“Since today’s decision by three partisan Democrats ignores legal precedent, ignores the fact that other federal courts have used North Carolina's law as a model, and ignores the fact that a majority of other states have similar protections in place, we can only wonder if the intent is to reopen the door for voter fraud, potentially allowing fellow Democrat politicians like Hillary Clinton and Roy Cooper to steal the election. We will obviously be appealing this politically-motivated decision to the Supreme Court,” Berger and Moore said.
“The voter ID law ensures any North Carolina citizen who wants to vote will have that opportunity,” Berger and Moore contended. “The law establishes a list of valid government-issued photo IDs that voters can present at their polling places, allows anyone without a photo ID to obtain one at no cost through the Department of Motor Vehicles, and allows anyone who still has difficulty obtaining a valid ID to fill out a reasonable impediment affidavit and still have their vote counted. It also brings North Carolina into the mainstream of other states on matters of same-day registration and out-of-precinct voting.”
McCrory, in his statement, accused “three Democratic judges” of “undermining the integrity of our elections while also maligning our state.”
Other Voter ID rulings
The 4th Circuit ruling was the third voting rights decision issued during the past two weeks.
The first decision was in Wisconsin, where a federal district judge found the state’s ID law too restrictive.
Then the full 5th U.S. Circuit appeals court found that Texas’s voter ID law violated the Voting Rights Act by making it more difficult for minorities to vote and opened the door for putting the state under federal supervision again.
“We applaud the appeals court for recognizing the discriminatory intent behind the monster voter suppression law,” Bob Hall, director of Democracy NC, a voting rights organization, said in a statement about the N.C. case. “The ruling makes clear that the North Carolina General Assembly cherry-picked the law to suppress African American and young voters because of the 2008 election. Today’s ruling begins to right that wrong.”
In North Carolina, the state could ask the full bench of the 4th Circuit to review the ruling. But some speculate that even if the full court agreed to review the case, there would not be a restoration of the voter ID requirement and other election law changes blocked by the three-judge panel before the November elections.
“Because of this ruling, North Carolinians will now be able to register and vote free of the obstacles created by the Legislature in 2013,” said Southern Coalition for Social Justice senior attorney Allison Riggs.
Dallas Woodhouse, executive director of the North Carolina Republican Party, questioned whether the law had been defended well. Though N.C. Attorney General Roy Cooper’s office represented lawmakers in the case, Republican leaders also hired private attorneys.
"This is an effort to overthrow the will of the people on voter ID and ballot security, and it is led by the Democrats and, we believe, by Roy Cooper, who did a really lackluster job of defending voter ID while at the same time publicly criticizing it," Woodhouse said Friday afternoon.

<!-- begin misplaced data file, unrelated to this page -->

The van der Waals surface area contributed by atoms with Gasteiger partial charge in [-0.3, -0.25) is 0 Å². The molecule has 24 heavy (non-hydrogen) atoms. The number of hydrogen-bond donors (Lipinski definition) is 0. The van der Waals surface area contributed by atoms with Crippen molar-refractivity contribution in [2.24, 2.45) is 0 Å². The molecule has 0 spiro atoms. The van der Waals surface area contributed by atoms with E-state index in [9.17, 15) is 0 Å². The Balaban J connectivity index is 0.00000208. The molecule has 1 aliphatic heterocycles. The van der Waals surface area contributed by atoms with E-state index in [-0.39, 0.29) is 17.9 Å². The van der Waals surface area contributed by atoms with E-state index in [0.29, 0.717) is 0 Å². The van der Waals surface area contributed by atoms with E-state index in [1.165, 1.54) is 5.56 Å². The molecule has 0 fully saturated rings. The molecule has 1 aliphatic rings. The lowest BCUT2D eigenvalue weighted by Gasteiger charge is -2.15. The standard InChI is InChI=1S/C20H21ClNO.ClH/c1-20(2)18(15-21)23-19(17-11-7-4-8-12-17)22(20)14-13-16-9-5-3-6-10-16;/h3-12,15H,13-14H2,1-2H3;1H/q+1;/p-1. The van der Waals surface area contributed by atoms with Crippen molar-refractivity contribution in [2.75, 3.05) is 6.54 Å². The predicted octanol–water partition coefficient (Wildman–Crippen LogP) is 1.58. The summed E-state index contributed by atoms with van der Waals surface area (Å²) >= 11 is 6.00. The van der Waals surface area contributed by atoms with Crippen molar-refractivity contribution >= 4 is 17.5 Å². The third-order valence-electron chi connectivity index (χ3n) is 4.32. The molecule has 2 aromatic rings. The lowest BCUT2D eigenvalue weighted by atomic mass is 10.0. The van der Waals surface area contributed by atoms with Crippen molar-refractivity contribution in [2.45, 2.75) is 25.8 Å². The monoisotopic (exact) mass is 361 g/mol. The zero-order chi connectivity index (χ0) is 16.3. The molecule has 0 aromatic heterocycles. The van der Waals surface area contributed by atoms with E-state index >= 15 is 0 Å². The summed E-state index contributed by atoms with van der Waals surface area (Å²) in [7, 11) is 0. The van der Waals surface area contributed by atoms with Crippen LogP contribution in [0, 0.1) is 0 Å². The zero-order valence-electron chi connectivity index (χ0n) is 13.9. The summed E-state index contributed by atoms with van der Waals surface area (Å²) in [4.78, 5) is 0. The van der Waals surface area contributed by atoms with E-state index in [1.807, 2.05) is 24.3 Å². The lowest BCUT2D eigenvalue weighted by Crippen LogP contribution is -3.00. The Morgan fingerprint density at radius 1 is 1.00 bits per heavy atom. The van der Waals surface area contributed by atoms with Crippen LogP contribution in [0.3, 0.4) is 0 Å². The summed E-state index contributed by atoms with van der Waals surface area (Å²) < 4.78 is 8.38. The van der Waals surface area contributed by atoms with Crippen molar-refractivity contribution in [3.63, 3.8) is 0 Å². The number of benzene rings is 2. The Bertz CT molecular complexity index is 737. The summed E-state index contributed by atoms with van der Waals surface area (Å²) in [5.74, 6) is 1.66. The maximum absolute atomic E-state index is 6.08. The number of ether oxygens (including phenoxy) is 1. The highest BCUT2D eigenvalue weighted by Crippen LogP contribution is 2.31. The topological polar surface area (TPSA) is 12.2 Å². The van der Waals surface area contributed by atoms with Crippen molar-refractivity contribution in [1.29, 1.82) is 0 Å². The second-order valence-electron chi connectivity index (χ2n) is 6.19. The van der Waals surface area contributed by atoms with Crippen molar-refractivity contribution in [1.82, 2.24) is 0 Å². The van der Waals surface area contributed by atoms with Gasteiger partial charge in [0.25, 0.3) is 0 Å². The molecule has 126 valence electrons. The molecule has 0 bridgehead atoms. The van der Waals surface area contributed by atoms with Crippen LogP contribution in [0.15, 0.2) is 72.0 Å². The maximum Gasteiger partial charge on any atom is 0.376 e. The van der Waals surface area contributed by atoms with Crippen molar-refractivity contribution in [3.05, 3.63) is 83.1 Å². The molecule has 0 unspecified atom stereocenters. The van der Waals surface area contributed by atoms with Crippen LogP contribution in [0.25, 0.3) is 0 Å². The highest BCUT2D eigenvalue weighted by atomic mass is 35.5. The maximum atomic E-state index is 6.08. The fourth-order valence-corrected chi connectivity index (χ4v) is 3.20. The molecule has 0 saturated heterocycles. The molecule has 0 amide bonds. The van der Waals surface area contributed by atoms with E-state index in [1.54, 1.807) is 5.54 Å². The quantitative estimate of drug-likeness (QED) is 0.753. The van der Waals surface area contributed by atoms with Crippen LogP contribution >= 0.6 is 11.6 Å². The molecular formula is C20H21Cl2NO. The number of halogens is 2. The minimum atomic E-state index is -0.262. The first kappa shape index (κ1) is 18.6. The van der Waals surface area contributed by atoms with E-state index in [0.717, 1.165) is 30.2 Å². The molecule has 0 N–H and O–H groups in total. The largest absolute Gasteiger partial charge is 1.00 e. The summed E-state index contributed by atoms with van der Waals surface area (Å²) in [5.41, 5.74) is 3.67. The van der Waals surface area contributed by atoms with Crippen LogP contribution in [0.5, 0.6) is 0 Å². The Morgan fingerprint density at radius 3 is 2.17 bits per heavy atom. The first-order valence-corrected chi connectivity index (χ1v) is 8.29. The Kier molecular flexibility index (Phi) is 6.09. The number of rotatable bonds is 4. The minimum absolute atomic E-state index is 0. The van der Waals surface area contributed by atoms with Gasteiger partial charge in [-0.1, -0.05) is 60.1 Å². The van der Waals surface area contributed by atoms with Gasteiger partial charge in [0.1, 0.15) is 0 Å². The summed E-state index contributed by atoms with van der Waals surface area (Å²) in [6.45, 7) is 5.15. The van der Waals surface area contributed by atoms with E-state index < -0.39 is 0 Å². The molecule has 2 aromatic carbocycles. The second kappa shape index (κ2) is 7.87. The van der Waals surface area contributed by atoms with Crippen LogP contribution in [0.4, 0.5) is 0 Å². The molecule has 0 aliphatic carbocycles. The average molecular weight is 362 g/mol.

But Cooper’s campaign noted that Cooper, the Democrat running for governor, had advised McCrory in 2013 to veto the bill.
North Carolinians were not the only ones commenting on the decision Friday. Hillary Clinton, the Democratic candidate for president, tweeted about it.
Big victory for democracy as the 4th Circuit just struck down a NC voter discrimination law. Let’s keep fighting to make voting easier. -H— Hillary Clinton (@HillaryClinton) July 29, 2016
The Rev. William J. Barber II, president of the state NAACP and a speaker on the last day of the Democratic National Convention in Philadelphia, was instrumental in challenging the law. It was one of the issues challenged in the Moral Monday movement that grew out of weekly protests at the General Assembly in 2013.
"In 2013, this government took our voting system — which was a model for the nation in encouraging people to vote, not discouraging them — and they made it into the worst voter suppression act in the country,” Barber said. “Today the 4th Circuit’s decision gives North Carolinians back an electoral system that allows the people of North Carolina to vote freely this fall."
In 2015, on the eve of the federal trial over the 2013 law, the legislature softened the ID requirement by adding a provison that allowed voters without one of the six acceptable IDS to cast a provisional ballot if they could show a “reasonable impediment” to obtaining an ID.
Though Motz differed from Wynn and Floyd on whether the time was right to weigh the “reasonable impediment” option, Wynn wrote for the majority: “Nothing in this record shows that the reasonable impediment exception ensures that the photo ID law no longer imposes any lingering burden on African American voters.”
That could be significant for Texas and Wisconsin, where such a softening of the ID requirement was suggested, too.
“This is a very big win for voting rights plaintiffs and the DOJ,” said Rick Hasen, a law professor at the University of California-Irvine who writes about the laws of politics and the politics of law on his electionlawblog.org.